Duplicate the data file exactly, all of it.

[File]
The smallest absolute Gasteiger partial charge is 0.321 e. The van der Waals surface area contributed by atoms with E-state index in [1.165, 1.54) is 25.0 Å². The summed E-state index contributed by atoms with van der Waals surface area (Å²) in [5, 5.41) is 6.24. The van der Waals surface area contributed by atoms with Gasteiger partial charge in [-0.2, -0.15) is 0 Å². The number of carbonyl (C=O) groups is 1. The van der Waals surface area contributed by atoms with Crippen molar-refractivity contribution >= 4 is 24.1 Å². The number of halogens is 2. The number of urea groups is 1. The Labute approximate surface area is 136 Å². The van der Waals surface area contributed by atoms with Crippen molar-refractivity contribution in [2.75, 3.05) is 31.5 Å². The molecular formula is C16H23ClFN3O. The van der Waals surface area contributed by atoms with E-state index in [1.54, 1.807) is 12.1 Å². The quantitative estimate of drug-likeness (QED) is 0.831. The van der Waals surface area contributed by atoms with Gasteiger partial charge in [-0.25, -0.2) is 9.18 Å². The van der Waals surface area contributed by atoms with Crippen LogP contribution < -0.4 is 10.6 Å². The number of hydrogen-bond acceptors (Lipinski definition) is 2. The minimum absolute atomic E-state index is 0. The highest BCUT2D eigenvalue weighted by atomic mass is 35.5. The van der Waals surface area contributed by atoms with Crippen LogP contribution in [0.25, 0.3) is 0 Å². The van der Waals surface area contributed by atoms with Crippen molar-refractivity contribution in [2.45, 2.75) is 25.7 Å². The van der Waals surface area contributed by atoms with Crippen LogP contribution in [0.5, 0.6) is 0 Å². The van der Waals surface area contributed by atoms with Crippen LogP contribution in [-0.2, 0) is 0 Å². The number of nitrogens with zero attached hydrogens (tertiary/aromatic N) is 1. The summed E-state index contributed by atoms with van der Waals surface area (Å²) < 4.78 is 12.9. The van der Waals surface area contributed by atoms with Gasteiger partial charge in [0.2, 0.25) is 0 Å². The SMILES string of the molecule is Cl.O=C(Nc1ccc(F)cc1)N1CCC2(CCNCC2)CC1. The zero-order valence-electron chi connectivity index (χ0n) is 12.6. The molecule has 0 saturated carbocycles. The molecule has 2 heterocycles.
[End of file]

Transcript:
The smallest absolute Gasteiger partial charge is 0.321 e. The van der Waals surface area contributed by atoms with E-state index in [1.165, 1.54) is 25.0 Å². The summed E-state index contributed by atoms with van der Waals surface area (Å²) in [5, 5.41) is 6.24. The van der Waals surface area contributed by atoms with Gasteiger partial charge in [-0.2, -0.15) is 0 Å². The number of carbonyl (C=O) groups is 1. The van der Waals surface area contributed by atoms with Crippen molar-refractivity contribution >= 4 is 24.1 Å². The number of halogens is 2. The number of urea groups is 1. The Labute approximate surface area is 136 Å². The van der Waals surface area contributed by atoms with Crippen molar-refractivity contribution in [2.75, 3.05) is 31.5 Å². The molecular formula is C16H23ClFN3O. The van der Waals surface area contributed by atoms with E-state index in [1.54, 1.807) is 12.1 Å². The quantitative estimate of drug-likeness (QED) is 0.831. The van der Waals surface area contributed by atoms with Gasteiger partial charge in [-0.25, -0.2) is 9.18 Å². The van der Waals surface area contributed by atoms with Crippen LogP contribution < -0.4 is 10.6 Å². The number of hydrogen-bond acceptors (Lipinski definition) is 2. The minimum absolute atomic E-state index is 0. The highest BCUT2D eigenvalue weighted by atomic mass is 35.5. The van der Waals surface area contributed by atoms with Crippen LogP contribution in [0.25, 0.3) is 0 Å². The van der Waals surface area contributed by atoms with Crippen molar-refractivity contribution in [2.45, 2.75) is 25.7 Å². The van der Waals surface area contributed by atoms with Crippen LogP contribution in [0.5, 0.6) is 0 Å². The van der Waals surface area contributed by atoms with Crippen LogP contribution in [-0.2, 0) is 0 Å². The number of nitrogens with zero attached hydrogens (tertiary/aromatic N) is 1. The summed E-state index contributed by atoms with van der Waals surface area (Å²) < 4.78 is 12.9. The van der Waals surface area contributed by atoms with Gasteiger partial charge in [0.2, 0.25) is 0 Å². The SMILES string of the molecule is Cl.O=C(Nc1ccc(F)cc1)N1CCC2(CCNCC2)CC1. The zero-order valence-electron chi connectivity index (χ0n) is 12.6. The molecule has 0 saturated carbocycles. The molecule has 2 heterocycles.